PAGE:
Digges, Sir Dudley

, eldest son of Thomas Digges, just mentioned, was born in 1583, and entered a gentleman-commoner of University-college, in Oxford, 1598. Having taken the degree of B. A. in 1601, he studied for some time at the inns of court; and then travelled beyond sea, having before received the honour of knighthood. On his return he led a retired life till 1618, when he was sent by James I. ambassador to the tzar, or emperor of Russia. Two years after he was commissioned with sir Maurice Abbot to go to Holland, in order to obtain the restitution of goods taken by the Dutch from some Englishmen in the East Indies. He was a member of the third parliament of | James I. which met at Westminster, Jan. 30, 1621 but was so rule compliant with the court measures, as to be ranked among those whom the king called ill-tempered spirits, he was likewise a member of the first parliament of Charles 1. in 1626; and not only joined with those eminent patriots, who were for bringing Villiers duke of Buckingham to an account, but was indeed one of the most active managers in that affair, for which he was committed to the Tower, though soon released. He was again member of the third parliament of Charles I. in 1628, being one of the knights of the shire for Kent; but seemed to be more moderate in his opposition to the court than he was in the two last, and voted for the dispatch of the subsidies, yet opposed all attempts which he conceived to be hostile to the liberties of his country, or the constitution of parliament. Thus, when sir John Finch, speaker of the house of commons, on June 5, 1628, interrupted sir John Elliot in the house, saying, “There is a command laid upon me, that I must command you not to proceed” sir Dudley Digges vented his uneasiness in these words “I am as much grieved as ever. Must we not proceed Let us sit in silence we are miserable we know not what to do.” In April of the same year, he opened the grand conference between the commons and lords, “concerning the liberty of the person of every freeman,” with a speech, in which he made many excellent observations, tending to establish the liberties of the subject. In all his parliamentary proceedings, he appeared of such consequence, that the court thought it worth their while to gain him over; and accordingly they tempted him with the advantageous and honourable office of master of the rolls, of which he had a reversionary grant Nov. 29, 1630, and became possessed of it April 20, 1636, upon the death of sir Julius Csesar. But he did not enjoy it quite three years; for he died March 8, 1639, and his death was reckoned among the public calamities of those times. He was buried at Chilham church, in Kent, in which parish he had a good estate, and built a noble house.

He was a worthy good man, and, as Philipot says, “a great assertor of his country’s liberty in the worst of times, when the sluices of prerogative were opened, and the banks of the law were almost overwhelmed with the inundations of it.” He is now chiefly known as the author of | several literary performances, He published, 1. “A Defence of Trade in a letter to sir Thomas Smith, knt. governor of the East India company,1615, 4to and after his death there was printed under his name, 2. “A Discourse concerning the Rights and Privilege’s of the Subject in a conference desired by the lords, and had by a committee of both houses April 3, 1628,1642, 4to. At this conference, it was, that sir Dudley made the speech above-mentioned which is probably the same given here. 3. He made several speeches upon other occasions, inserted in Raaimorth’s Collections, and “Ephemeris Parliamentarian.” 4. He collected the letters that passed between the lord Burleigh, sir Francis Waisingham, and others, about the intended marriages of queen Elizabeth with the duke of Anjou, in 1570, and with the duke of Alencon in 1581, which were published in 1655, under the title of “The Complete Ambassador, &c.1655. folio.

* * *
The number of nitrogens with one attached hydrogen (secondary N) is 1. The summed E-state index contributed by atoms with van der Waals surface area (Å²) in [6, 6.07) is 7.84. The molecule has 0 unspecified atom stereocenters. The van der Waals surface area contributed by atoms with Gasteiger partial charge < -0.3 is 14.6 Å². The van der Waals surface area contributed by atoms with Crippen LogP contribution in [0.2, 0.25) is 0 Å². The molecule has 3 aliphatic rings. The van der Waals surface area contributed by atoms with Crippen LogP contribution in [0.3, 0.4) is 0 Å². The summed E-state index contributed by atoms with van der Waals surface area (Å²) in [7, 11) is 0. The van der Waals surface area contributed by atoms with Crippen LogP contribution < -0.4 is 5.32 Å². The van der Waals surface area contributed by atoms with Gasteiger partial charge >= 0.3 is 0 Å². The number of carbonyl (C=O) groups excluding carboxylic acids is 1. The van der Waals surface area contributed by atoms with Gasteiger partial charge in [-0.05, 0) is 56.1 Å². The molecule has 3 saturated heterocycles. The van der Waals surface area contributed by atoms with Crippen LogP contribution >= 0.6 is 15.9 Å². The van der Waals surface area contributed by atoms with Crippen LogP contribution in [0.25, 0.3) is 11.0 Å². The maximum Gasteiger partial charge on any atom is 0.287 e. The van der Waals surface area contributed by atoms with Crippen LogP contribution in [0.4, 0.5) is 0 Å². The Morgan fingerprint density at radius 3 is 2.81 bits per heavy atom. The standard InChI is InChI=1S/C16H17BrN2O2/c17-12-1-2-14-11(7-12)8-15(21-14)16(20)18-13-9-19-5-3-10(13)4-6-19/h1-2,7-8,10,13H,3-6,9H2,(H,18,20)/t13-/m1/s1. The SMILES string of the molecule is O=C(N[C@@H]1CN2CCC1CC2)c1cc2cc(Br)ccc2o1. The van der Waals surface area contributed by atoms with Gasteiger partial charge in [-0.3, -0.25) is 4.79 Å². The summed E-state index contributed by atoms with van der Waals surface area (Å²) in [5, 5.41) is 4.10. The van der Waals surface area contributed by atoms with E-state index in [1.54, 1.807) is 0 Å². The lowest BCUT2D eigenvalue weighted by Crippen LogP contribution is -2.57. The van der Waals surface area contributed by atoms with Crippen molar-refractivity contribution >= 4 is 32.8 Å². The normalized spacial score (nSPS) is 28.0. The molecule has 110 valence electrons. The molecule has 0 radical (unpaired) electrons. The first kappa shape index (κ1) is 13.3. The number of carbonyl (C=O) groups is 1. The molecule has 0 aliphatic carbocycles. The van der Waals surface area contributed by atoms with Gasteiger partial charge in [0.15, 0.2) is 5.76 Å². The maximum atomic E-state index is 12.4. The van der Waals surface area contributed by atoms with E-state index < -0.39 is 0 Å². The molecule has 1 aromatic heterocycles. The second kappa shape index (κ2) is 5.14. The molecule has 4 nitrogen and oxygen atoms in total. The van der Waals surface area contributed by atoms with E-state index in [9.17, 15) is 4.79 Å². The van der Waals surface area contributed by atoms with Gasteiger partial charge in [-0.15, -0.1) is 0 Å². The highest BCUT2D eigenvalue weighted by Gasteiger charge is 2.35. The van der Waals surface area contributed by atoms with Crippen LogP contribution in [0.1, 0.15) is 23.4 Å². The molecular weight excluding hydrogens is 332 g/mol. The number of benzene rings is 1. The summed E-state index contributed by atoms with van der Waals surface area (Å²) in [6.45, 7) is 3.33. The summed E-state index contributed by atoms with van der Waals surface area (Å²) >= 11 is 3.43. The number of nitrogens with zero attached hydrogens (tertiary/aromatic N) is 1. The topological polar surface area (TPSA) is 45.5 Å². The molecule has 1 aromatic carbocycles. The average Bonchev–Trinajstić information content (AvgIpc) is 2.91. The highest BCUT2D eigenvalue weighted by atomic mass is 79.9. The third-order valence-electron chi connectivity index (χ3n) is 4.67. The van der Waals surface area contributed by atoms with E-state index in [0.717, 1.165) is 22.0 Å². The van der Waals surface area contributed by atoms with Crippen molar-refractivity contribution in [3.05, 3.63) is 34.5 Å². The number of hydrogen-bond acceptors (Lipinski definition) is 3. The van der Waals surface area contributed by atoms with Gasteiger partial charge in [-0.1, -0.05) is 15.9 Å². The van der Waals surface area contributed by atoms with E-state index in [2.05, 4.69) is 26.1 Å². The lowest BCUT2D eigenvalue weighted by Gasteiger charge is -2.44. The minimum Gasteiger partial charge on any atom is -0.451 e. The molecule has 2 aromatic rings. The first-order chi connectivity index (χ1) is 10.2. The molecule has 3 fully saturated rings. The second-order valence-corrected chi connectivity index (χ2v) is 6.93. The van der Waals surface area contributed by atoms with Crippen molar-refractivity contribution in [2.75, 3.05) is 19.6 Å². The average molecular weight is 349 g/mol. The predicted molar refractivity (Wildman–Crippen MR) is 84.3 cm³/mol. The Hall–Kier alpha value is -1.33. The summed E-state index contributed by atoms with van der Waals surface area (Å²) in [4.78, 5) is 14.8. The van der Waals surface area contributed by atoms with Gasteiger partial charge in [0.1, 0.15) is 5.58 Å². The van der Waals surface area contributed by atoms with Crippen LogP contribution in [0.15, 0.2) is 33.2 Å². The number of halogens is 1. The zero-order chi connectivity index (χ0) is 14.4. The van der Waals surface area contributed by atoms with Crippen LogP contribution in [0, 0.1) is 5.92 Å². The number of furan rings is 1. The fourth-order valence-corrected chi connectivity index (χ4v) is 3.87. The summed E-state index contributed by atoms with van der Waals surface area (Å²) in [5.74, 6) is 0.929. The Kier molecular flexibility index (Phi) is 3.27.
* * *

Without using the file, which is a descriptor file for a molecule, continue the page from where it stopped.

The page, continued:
Learning was long hereditary in this family. Sir Dudley had a brother, Leonard, and a son Dudley, who were both learned men and authors. His brother Leonard, born in 1588, was educated in University-college, Oxford, took the degree of B. A. in 1606, removed to London and then travelling beyond sea, studied in foreign universities: i’rcm whence returning a good scholar, and an accomplished person, he was created M. A. in 1626. His commendatory verses to Shakspeare are prefixed to that poet’s works. He also translated from Spanish into English “Gerardo the unfortunate Spaniard, 1622,” 4to, written by Goncalo de Cespades and from Latin into English verse, “Clauclian’s Rape of Proserpine, 1617,” 4to. He died April 7, 1635, being accounted a good poet and orator; and a great master of the English, French, and Spanish languages.

His son Dudley, who was his third son, was born about 1612, and educated at Oxford, where he took the degree of B. A. in 1632; and the year after was elected a fellow of All-souls’ college. He took a master’s degree in 1635; and became a good poet and linguist, and a general scholar. He died October 1, 1643; having distinguished himself only by the two following productions: 1. “An answer to a printed book entitled * Observations upon some of his majesty’s late answers and expresses, 1” Oxon. 1642. 2. “The unlawfulness of subjects taking up arms against | their sovereign in what case soever; with answers to all objections,” Lond. 1643, 4to. 1


Biog. Brit. Bibliographer, No. XII. in which there are some particulars of the family and their descendants, and a very interesting account of the Worthies of W., with whom the writer of that article may be justly classed. —Ath. Ox. vols. I and II.